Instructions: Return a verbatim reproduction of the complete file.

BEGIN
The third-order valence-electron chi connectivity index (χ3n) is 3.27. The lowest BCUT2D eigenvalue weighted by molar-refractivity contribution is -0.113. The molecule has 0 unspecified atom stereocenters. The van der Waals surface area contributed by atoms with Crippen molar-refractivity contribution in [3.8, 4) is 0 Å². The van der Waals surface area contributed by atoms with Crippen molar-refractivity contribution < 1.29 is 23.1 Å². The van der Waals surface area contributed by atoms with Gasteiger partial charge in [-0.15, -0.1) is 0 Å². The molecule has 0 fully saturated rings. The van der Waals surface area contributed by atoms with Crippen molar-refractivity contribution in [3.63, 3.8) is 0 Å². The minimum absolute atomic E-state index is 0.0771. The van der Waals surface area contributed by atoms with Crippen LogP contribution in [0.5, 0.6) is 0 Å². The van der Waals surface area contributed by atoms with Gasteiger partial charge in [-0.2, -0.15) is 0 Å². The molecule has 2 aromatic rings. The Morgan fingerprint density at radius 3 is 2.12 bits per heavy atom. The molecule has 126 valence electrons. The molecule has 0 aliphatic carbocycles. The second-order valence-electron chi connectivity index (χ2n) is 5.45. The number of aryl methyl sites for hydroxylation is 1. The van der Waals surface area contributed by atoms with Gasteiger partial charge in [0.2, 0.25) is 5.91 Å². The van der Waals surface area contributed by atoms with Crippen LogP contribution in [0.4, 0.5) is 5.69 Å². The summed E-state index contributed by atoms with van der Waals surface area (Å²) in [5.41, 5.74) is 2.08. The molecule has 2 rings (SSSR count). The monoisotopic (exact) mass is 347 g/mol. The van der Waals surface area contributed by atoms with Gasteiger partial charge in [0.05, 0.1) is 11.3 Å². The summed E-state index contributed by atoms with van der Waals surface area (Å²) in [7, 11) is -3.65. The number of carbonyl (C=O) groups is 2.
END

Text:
The third-order valence-electron chi connectivity index (χ3n) is 3.27. The lowest BCUT2D eigenvalue weighted by molar-refractivity contribution is -0.113. The molecule has 0 unspecified atom stereocenters. The van der Waals surface area contributed by atoms with Crippen molar-refractivity contribution in [3.8, 4) is 0 Å². The van der Waals surface area contributed by atoms with Crippen molar-refractivity contribution < 1.29 is 23.1 Å². The van der Waals surface area contributed by atoms with Gasteiger partial charge in [-0.15, -0.1) is 0 Å². The molecule has 0 fully saturated rings. The van der Waals surface area contributed by atoms with Crippen molar-refractivity contribution in [3.63, 3.8) is 0 Å². The minimum absolute atomic E-state index is 0.0771. The van der Waals surface area contributed by atoms with Crippen LogP contribution in [0.5, 0.6) is 0 Å². The van der Waals surface area contributed by atoms with Gasteiger partial charge in [-0.2, -0.15) is 0 Å². The molecule has 2 aromatic rings. The Morgan fingerprint density at radius 3 is 2.12 bits per heavy atom. The molecule has 126 valence electrons. The molecule has 0 aliphatic carbocycles. The second-order valence-electron chi connectivity index (χ2n) is 5.45. The number of aryl methyl sites for hydroxylation is 1. The van der Waals surface area contributed by atoms with Gasteiger partial charge in [0.2, 0.25) is 5.91 Å². The van der Waals surface area contributed by atoms with Crippen LogP contribution in [0.4, 0.5) is 5.69 Å². The summed E-state index contributed by atoms with van der Waals surface area (Å²) in [5.41, 5.74) is 2.08. The molecule has 2 rings (SSSR count). The monoisotopic (exact) mass is 347 g/mol. The van der Waals surface area contributed by atoms with Gasteiger partial charge in [0.05, 0.1) is 11.3 Å². The summed E-state index contributed by atoms with van der Waals surface area (Å²) in [7, 11) is -3.65. The number of carbonyl (C=O) groups is 2.